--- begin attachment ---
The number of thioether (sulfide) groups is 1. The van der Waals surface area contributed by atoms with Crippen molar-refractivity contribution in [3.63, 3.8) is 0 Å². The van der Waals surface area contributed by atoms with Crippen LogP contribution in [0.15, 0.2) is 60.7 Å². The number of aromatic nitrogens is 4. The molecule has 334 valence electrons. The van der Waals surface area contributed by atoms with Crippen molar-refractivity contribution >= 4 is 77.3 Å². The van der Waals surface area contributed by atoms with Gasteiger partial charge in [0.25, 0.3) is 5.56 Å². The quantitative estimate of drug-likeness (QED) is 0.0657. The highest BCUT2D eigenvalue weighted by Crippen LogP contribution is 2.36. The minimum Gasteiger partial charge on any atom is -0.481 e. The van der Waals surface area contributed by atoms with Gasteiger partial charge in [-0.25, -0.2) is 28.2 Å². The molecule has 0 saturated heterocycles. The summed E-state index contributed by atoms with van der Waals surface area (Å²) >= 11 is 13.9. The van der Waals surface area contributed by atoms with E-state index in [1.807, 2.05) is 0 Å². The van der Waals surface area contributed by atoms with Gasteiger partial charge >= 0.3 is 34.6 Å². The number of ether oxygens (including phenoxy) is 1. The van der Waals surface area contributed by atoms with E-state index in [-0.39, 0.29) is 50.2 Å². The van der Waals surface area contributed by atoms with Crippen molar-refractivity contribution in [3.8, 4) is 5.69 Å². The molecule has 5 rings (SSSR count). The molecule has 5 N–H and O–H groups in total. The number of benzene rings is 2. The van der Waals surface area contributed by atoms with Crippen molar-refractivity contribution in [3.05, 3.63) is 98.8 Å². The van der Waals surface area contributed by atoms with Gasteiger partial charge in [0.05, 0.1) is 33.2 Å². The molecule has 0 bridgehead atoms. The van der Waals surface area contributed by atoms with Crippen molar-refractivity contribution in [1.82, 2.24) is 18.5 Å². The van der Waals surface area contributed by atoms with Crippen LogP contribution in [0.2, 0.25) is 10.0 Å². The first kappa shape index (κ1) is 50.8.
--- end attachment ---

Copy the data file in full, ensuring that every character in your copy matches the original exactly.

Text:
The number of thioether (sulfide) groups is 1. The van der Waals surface area contributed by atoms with Crippen molar-refractivity contribution in [3.63, 3.8) is 0 Å². The van der Waals surface area contributed by atoms with Crippen LogP contribution in [0.15, 0.2) is 60.7 Å². The number of aromatic nitrogens is 4. The molecule has 334 valence electrons. The van der Waals surface area contributed by atoms with Crippen molar-refractivity contribution >= 4 is 77.3 Å². The van der Waals surface area contributed by atoms with Gasteiger partial charge in [0.25, 0.3) is 5.56 Å². The quantitative estimate of drug-likeness (QED) is 0.0657. The highest BCUT2D eigenvalue weighted by Crippen LogP contribution is 2.36. The minimum Gasteiger partial charge on any atom is -0.481 e. The van der Waals surface area contributed by atoms with Gasteiger partial charge in [-0.25, -0.2) is 28.2 Å². The molecule has 0 saturated heterocycles. The summed E-state index contributed by atoms with van der Waals surface area (Å²) >= 11 is 13.9. The van der Waals surface area contributed by atoms with E-state index in [1.807, 2.05) is 0 Å². The van der Waals surface area contributed by atoms with Gasteiger partial charge >= 0.3 is 34.6 Å². The number of ether oxygens (including phenoxy) is 1. The van der Waals surface area contributed by atoms with E-state index in [-0.39, 0.29) is 50.2 Å². The van der Waals surface area contributed by atoms with Crippen molar-refractivity contribution in [3.8, 4) is 5.69 Å². The molecule has 5 rings (SSSR count). The molecule has 5 N–H and O–H groups in total. The number of benzene rings is 2. The van der Waals surface area contributed by atoms with Crippen molar-refractivity contribution in [3.05, 3.63) is 98.8 Å². The van der Waals surface area contributed by atoms with Gasteiger partial charge in [0.05, 0.1) is 33.2 Å². The molecule has 0 bridgehead atoms. The van der Waals surface area contributed by atoms with Crippen molar-refractivity contribution in [1.82, 2.24) is 18.5 Å². The van der Waals surface area contributed by atoms with Crippen LogP contribution in [0.2, 0.25) is 10.0 Å². The first kappa shape index (κ1) is 50.8.